Q&A: Environmental Impact Report for the Los Angeles Citywide Sidewalk Repair Program

1. What does the Sidewalk Repair Environmental Impact Report (EIR) do?

If certified, the report locks in for decades an outdated approach to sidewalk reconstructions and gives the Bureau of Engineering (BOE) broad authority to “streamline” the removal of an estimated 12,860 street trees for sidewalk improvements (repair, reconstruction, widening, curbs and curb-ramps), anywhere in the city, any time over the next 30 years without future review or input from residents. Under the report’s program, entire streets can be cleared of their mature trees without additional analysis of the alternatives, local health and environmental effects, and without any option for affected communities to have a say in what happens to the trees in front of their houses. In short, the program is intended to give advance approval for tree removals on short notice for unknown future sidewalk improvements, anywhere in the city.

2. Why Is BOE pursuing a Sidewalk Repair EIR?

The City of Los Angeles (City) says they are preparing the report to evaluate the potential environmental effects of the proposed Sidewalk Repair Program to address the manner in which sidewalk repair and reconstruction projects are undertaken pursuant to the City’s obligations under the Willits Settlement Agreement with the primary goal of “streamlining the Settlement implementation process”.

3. Where can the city remove street trees under this program?

  • In commercial areas
  • In residential neighborhoods

4. Are there any environmental impacts?

The report claims that the program will result in a “net neutral street tree canopy” (equal the canopy in 2017) by year 30.  But from year 1 to 29 the city will have less canopy than it had in 2017, which the report ignores.  The report ignores or fails to evaluate numerous health and environmental risks of tree removals:

  • Impacts of the loss of tree canopy cover on the urban heat island and neighborhood temperatures.
  • Impacts of the loss of trees on carbon sequestration and storage, storm-water capture, air-purification.
  • Impacts of the loss of habitat (trees) for wildlife.

Numerous green infrastructure solutions employed by other cities to improve the environment and tree health are dismissed or “rejected” and treated as not viable, by the report.

5. How much is this program costing?

Under the program, the City plans to spend approximately $1.3 billion.

6. Is it necessary to cut down trees to repair and reconstruct sidewalks?

Solutions to retain mature trees exist for sidewalk repair and reconstruction that the report fails to consider such as “tree bulb outs”. Yet, the report includes a root pruning approach for retaining trees that would disqualify most of the mature street trees in the city under the International Society of Arboriculture’s best management practices.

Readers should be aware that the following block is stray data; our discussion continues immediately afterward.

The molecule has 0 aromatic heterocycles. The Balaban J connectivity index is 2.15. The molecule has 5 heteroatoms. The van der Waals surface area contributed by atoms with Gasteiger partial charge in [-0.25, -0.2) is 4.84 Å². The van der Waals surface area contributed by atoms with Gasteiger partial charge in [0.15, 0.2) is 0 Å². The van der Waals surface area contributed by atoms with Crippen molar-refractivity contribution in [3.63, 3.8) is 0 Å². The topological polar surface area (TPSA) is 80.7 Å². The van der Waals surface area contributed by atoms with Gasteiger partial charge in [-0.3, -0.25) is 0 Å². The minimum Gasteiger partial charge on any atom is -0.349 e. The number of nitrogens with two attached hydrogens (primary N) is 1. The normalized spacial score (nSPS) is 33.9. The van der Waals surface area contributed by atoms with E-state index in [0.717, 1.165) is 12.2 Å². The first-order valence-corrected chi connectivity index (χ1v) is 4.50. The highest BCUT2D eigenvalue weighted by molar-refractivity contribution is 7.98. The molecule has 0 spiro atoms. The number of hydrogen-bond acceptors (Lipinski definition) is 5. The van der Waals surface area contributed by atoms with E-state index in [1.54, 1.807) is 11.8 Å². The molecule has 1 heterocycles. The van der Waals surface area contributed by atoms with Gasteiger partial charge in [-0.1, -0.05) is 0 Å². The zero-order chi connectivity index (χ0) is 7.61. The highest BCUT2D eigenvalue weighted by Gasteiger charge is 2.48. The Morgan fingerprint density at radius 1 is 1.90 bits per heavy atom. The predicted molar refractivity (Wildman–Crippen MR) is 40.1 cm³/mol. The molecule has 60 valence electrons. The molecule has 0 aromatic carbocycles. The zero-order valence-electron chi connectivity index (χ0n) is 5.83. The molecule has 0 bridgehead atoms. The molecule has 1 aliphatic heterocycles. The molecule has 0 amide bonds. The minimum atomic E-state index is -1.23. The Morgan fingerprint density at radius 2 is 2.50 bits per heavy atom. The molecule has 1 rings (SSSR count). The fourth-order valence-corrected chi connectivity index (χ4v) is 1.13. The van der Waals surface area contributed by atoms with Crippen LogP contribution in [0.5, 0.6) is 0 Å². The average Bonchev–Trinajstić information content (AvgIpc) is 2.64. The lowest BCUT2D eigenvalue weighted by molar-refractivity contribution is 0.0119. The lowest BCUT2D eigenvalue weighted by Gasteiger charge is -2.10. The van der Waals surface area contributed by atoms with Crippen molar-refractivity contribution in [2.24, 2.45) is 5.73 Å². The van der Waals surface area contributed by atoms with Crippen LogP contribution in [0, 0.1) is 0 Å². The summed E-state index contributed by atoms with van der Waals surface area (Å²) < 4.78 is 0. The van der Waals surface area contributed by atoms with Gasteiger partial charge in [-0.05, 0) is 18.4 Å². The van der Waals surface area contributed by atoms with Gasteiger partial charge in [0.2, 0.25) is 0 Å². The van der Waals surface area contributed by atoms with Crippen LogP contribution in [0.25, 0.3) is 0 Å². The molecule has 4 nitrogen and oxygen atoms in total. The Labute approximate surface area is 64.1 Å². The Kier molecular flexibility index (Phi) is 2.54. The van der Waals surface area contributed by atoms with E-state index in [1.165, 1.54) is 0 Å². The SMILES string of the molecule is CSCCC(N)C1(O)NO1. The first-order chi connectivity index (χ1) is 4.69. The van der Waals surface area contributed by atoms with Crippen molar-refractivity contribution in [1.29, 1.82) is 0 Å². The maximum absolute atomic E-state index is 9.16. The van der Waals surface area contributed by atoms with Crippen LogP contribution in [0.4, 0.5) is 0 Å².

7. Is the City going to plant new trees to replace the mature trees that are cut down?

The program has a plan to plant 15 gallon sized trees within one year for every tree cut down. However, after three years the newly planted trees will no longer be “tended to” or watered or replaced when they fail (die), and the report underestimates the number of years it takes for the planted trees to mature –  In the world of trees, the oldest members do the most to pull carbon dioxide out of the air and to store it as carbon in their wood.  Affected residents will have no say in the selection of the young tree that will be planted in their community or in front of their house, and the program allows large long-lived trees like Liquidambars and Coast Live Oaks to be replaced with medium or small trees like African fern pines or Crape myrtles, which have shorter life-spans and deliver far fewer benefits, called Ecosystem Services.

8. Is this program legal?

Elements of the program may violate California’s environmental laws.

9. Didn’t anyone try to stop this ill-conceived program?

Yes. City council and decision makers were urged to support a more environmentally sensitive approach for sidewalk improvements to protect human health, and to include residents in the decision-making process of what happens in their neighborhood when considering the community of trees on their streets.

10. What can you do?

  1. Call your city council office, and the Mayor and urge them to shift their outdated practices to a modern, ecologically-centered approach that uses sustainable methods and aligns with the public’s growing demand for a healthy leafy green city.
  2. Attend “scoping meetings” for the EIR to make your opinions heard.
  3. Submit a written comment about the program.
  4. Protect your community and the environment by sharing this Q&A sheet with your friends and neighbors.

 

View public meeting information, where to submit written comments, and Draft EIR here: https://sidewalks.lacity.org/environmental-impact-report